Thus begins the tale of the production of Return of the Apes. Jane Hamsher worked with Road Warrior/Beyond Thunderdome screenwriter Terry Hayes, and they were able to produce a screenplay that attracted Arnold Schwarzenegger to star in the leading role. Some bizarre pieces were falling into place, so we tracked down a copy of the script to see just how they would have landed.

Continue reading "8 Insane Things From the Never-Made Oliver Stone/Arnold Schwarzenegger Planet of the Apes" >
lossrockhart July 10 2014, 12:02

My tweets

makinglight July 10 2014, 11:46

Singularities in the rearview mirror


Writing at io9 recently, Charlie Jane Anders mentioned Jo Walton's 2009 essay on tor.com, which discussed George Eliot as a pre-SF writer who dealt with SF themes and topics. From the tor.com essay:

She saw how technology changes society--she understood that thoroughly. In a way, she was someone who had lived through a singularity--she had seen the railroad coming and had seen how it had entirely transformed the world she grew up in, with second order effects nobody could have predicted. Her books constantly come back to technology and the changes it brings.

I was emailing back and forth with Serge, and he mentioned a series he's been enjoying lately: Halt and Catch Fire. It's not SF, in the sense that it's not postulating an unknown technology. Rather, like Middlemarch, it's an examination of the impact of a real technological change on a pre-existing society. It is, if you will, looking at that particular view out the side-windows or the rearview mirror rather than the windscreen.

I think this particular sub-category of liminal, not-quite-SF storytelling is interesting, for the same reasons that I'm interested in the SFnal flavor of the real-world terraforming efforts that I see around me in the Netherlands. I think they can inform our thinking, both about change and about the ways our genre deals with change. Also, it's neat.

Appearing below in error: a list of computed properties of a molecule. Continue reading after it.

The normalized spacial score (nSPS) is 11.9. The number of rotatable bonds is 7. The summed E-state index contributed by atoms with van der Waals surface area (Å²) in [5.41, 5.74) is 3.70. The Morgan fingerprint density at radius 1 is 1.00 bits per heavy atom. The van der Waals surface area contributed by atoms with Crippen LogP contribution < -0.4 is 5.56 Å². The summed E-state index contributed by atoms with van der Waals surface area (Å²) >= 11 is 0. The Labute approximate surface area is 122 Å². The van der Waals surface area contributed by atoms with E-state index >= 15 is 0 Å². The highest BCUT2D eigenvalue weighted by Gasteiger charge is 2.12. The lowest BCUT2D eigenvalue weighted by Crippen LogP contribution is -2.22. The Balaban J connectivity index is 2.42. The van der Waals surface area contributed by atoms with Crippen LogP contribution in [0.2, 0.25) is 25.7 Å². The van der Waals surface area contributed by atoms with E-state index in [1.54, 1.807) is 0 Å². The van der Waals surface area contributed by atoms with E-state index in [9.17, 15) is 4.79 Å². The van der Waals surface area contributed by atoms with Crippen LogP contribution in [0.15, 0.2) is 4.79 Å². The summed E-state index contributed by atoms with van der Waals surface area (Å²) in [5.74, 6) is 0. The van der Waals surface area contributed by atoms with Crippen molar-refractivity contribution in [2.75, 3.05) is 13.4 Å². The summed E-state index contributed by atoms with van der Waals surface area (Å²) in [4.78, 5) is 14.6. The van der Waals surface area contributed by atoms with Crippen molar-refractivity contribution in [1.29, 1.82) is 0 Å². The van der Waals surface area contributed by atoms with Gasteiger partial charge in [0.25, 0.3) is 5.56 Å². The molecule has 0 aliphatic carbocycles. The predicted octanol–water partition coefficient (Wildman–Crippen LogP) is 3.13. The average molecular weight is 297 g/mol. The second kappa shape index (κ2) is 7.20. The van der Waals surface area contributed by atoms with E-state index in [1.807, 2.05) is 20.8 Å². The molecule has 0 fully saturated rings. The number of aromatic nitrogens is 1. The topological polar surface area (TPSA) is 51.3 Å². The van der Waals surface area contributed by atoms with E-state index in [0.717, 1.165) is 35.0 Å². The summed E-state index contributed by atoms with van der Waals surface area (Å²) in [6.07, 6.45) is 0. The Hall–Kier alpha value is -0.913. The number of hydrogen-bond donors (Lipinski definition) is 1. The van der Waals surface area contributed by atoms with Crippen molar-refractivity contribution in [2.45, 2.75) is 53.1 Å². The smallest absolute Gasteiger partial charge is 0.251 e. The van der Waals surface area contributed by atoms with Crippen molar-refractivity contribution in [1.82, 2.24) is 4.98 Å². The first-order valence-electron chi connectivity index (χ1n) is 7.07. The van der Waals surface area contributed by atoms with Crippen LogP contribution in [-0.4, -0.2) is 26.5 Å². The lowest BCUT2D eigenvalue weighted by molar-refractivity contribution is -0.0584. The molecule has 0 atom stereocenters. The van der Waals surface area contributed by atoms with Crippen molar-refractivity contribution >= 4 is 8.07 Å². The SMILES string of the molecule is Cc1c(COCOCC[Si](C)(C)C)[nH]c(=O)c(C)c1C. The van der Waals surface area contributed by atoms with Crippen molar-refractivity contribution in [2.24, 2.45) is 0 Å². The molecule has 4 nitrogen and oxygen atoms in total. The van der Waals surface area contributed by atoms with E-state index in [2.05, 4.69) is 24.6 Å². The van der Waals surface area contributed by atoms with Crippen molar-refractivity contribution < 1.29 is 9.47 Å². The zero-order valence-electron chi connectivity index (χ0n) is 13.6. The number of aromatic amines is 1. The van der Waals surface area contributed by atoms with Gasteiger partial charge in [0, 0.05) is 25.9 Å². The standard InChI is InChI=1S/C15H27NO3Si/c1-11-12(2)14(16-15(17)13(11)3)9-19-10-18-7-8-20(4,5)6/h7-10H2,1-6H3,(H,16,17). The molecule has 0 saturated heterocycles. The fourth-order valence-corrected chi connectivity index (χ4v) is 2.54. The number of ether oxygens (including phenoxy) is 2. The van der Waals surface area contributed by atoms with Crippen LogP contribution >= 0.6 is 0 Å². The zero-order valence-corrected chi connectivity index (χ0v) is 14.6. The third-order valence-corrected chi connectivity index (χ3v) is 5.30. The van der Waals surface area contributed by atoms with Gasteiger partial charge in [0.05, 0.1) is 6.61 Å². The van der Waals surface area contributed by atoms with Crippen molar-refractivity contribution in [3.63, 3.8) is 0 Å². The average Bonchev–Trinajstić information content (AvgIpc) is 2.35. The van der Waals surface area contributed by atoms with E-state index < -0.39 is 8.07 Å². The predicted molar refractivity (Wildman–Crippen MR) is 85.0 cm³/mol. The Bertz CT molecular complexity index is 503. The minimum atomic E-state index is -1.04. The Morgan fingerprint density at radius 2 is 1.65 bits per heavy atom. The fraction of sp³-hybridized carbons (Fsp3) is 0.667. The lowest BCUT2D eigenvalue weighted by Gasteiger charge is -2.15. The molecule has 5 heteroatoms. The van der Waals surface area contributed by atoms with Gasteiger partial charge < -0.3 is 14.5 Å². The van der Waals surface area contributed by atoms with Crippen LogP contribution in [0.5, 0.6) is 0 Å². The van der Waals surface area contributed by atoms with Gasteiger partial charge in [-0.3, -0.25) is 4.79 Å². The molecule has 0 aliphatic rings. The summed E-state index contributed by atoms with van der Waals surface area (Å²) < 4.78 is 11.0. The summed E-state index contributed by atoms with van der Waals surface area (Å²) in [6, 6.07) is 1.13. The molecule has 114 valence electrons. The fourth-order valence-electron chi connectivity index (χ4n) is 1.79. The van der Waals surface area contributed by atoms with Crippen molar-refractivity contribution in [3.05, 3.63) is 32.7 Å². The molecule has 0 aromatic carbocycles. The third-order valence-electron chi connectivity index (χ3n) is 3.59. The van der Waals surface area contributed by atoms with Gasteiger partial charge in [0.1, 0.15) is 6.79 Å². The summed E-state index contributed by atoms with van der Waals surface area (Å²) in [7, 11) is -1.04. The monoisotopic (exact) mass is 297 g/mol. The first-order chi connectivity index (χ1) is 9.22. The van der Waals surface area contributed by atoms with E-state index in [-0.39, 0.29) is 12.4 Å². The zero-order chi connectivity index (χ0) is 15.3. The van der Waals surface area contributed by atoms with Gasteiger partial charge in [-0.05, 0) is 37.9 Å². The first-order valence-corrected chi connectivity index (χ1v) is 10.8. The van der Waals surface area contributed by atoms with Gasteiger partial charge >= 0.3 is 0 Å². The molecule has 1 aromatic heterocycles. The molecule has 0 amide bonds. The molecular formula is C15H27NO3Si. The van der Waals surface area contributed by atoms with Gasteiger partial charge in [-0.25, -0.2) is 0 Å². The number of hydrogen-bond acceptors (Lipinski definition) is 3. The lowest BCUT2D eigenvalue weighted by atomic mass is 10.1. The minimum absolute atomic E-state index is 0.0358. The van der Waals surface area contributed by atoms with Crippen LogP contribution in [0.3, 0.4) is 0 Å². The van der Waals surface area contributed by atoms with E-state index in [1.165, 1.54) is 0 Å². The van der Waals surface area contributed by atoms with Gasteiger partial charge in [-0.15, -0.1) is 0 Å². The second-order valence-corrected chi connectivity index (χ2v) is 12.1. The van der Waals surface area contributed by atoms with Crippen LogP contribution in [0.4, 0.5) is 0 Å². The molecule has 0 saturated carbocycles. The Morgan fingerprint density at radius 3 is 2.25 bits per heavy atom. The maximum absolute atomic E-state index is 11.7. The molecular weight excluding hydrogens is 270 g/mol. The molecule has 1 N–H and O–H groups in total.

What other stories are there in this area? And where else, on the borderlands of our genre, are there similar caches?

(Thanks, Serge, for suggesting that this would make a good blog post.)

poliphilo July 10 2014, 10:08

Reading Thomas Hardy

There are two Thomas Hardys- a 19th century novelist and a 20th century poet. I'm reasonably familiar with the second but the first I've ignored. I read Tess at an age when reading it was a chore and I've never gone back

Until now.

We were in Wessex and I bought a boxed set of the novels in a charity shop because the price was bonkers.

I've started with one of the less famous ones. The Trumpet Major. So no preconceptions, no misleading images from the movies, no memories of teenage boredom to over-ride.

It's the early 19th century, Napoleon has an invasion fleet waiting in Boulogne and it's just like 1940- right down to the Dad's army brigade of farm workers being drilled by a sergeant who's been in uniform for three weeks and has to keep referring to his notes. Three rather silly young men are in love with a rather silly young woman. But then everybody in Hardy is rather silly; it's the human condition. The tone is mainly comic, but Hardy has the knack of switching the emotional register and catching us off guard with a sudden profundity.  The silly young woman stands on Portland Bill watching the ship carrying her silly young lover pass slowly- so slowly- beyond the horizon- and the name of the ship is Victory and it's going to Cape Trafalgar.

This is a typical Victorian novel in some ways- and yet fidelity and moral seriousness are not rewarded while sexiness is. Life is full of little ironies. People pass, landscape looms, time stretches out to eternity in both directions. Towards the end of the story we catch a glimpse of men stripping back the turf on the side of the hill at Osmington to create the great chalk image of George III which is still there...

docbrite July 10 2014, 09:41

Strange Memories

Strange memories on this nervous night in Las Vegas. Five years later? Six? It seems like a lifetime, or at least a Main Era -- the kind of peak that never comes again. San Francisco in the middle sixties was a very special time and place to be a part of. Maybe it meant something. Maybe not, in the long run ... but no explanation, no mix of words or music or memories can touch that sense of knowing that you were there and alive in that corner of time and the world. - Hunter S. Thompson